Threat of tactical nuclear weapons cannot be left unchecked

North Korea has repeatedly test-fired ballistic missiles that are difficult to intercept with existing defense systems. Japan, the United States and South Korea must work together to hasten the development of capabilities to respond to such new threats.

North Korea launched ballistic missiles toward the Sea of Japan on Thursday night.

Pyongyang also fired ballistic missiles on Sunday and Wednesday that are believed to have flown on irregular trajectories and at altitudes lower than that of conventional missiles.

Analysis indicates the missile fired Sunday was an improved version of a Russian-made model. If such missiles are equipped with small nuclear warheads, they could be used as tactical nuclear weapons against South Korea and other countries.

North Korea has launched more than 30 missiles this year, already a record annual high. Short-range ballistic missiles have been used in most of the launches, many flying at low altitudes and on irregular trajectories, making it possible for them to evade radar or other missile defense systems. Pyongyang has also concealed missile launch sites and enhanced its capabilities to carry out surprise attacks with short launch preparation times.

The series of missile launches can be seen as proof that North Korea is focusing not only on intercontinental ballistic missiles (ICBMs) that can reach the U.S. mainland, but also on the development of tactical nuclear weapons.

Technology to miniaturize nuclear warheads is required to develop tactical nuclear weapons. This might explain why North Korea has made efforts to resume operations at a nuclear test site it claimed it had abandoned. Amid the threat of a seventh nuclear test, vigilance is required.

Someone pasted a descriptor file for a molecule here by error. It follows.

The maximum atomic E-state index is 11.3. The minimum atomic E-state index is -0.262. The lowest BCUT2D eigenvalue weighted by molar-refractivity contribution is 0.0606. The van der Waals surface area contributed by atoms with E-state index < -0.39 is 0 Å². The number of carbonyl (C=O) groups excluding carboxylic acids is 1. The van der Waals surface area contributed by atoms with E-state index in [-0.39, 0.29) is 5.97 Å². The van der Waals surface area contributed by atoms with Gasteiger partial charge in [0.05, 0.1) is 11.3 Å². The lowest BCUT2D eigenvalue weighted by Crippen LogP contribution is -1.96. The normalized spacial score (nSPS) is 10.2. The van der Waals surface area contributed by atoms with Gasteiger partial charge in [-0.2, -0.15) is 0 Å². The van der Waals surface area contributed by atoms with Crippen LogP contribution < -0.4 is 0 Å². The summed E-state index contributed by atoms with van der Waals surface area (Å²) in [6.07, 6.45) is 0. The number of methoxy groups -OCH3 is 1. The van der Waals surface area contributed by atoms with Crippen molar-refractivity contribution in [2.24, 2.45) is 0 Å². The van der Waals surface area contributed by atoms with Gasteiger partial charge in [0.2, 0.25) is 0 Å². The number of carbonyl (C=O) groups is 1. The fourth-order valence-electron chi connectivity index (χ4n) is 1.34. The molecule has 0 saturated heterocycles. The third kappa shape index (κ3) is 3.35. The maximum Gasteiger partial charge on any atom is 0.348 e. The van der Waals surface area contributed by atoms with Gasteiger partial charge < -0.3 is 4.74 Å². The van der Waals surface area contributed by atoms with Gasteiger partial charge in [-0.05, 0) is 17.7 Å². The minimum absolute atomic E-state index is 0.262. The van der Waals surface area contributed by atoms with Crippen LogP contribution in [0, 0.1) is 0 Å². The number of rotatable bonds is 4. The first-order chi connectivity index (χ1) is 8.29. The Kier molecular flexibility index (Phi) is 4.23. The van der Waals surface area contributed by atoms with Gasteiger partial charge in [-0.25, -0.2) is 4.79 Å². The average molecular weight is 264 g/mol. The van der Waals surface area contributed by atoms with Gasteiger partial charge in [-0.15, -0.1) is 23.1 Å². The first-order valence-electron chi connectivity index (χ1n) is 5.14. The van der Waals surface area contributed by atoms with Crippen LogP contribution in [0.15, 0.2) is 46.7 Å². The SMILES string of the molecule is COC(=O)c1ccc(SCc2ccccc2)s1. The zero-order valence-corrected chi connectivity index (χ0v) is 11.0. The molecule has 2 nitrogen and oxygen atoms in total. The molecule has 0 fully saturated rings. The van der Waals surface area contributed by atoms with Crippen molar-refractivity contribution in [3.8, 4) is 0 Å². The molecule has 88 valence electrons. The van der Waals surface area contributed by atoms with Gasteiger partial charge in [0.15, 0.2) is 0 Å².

To deal with the growing nuclear threat, the Japan-U.S. and U.S.-South Korea alliances must be strengthened, and the defense capabilities of Japan and South Korea must be reinforced.

During a trip to South Korea on Thursday, U.S. Vice President Kamala Harris visited the demilitarized zone, located along the military demarcation line with North Korea, demonstrating Washington’s firm commitment to defending South Korea. In waters off South Korea, the United States and South Korea conducted a joint military exercise for the first time in about five years, and a U.S. nuclear-powered aircraft carrier was among the vessels used in the drill.

The accumulation of such experience will enhance deterrent capabilities.

South Korea is strengthening capabilities in three areas to respond in the event that an actual or imminent North Korean missile launch is detected: preemptive strikes, its own missile interception, and retaliatory strikes. Japan also urgently needs to possess counterstrike capabilities to destroy enemy missile bases and other targets in the event of a North Korean attack.

For that purpose, concrete steps must be taken immediately to establish a cooperation framework with the U.S. military, such as considering what kind of missiles are needed and how information should be gathered to identify counterstrike targets.

North Korea has continued to develop its nuclear and missile programs in violation of U.N. Security Council resolutions, with the backing of UNSC permanent members China and Russia. If this situation is left unchecked, the global nuclear nonproliferation system could collapse.

On such occasions as the U.N. General Assembly, Japan, the United States and South Korea need to work with European countries to emphasize the importance of the international community as a whole suppressing North Korean threats.

(From The Yomiuri Shimbun, Sept. 30, 2022)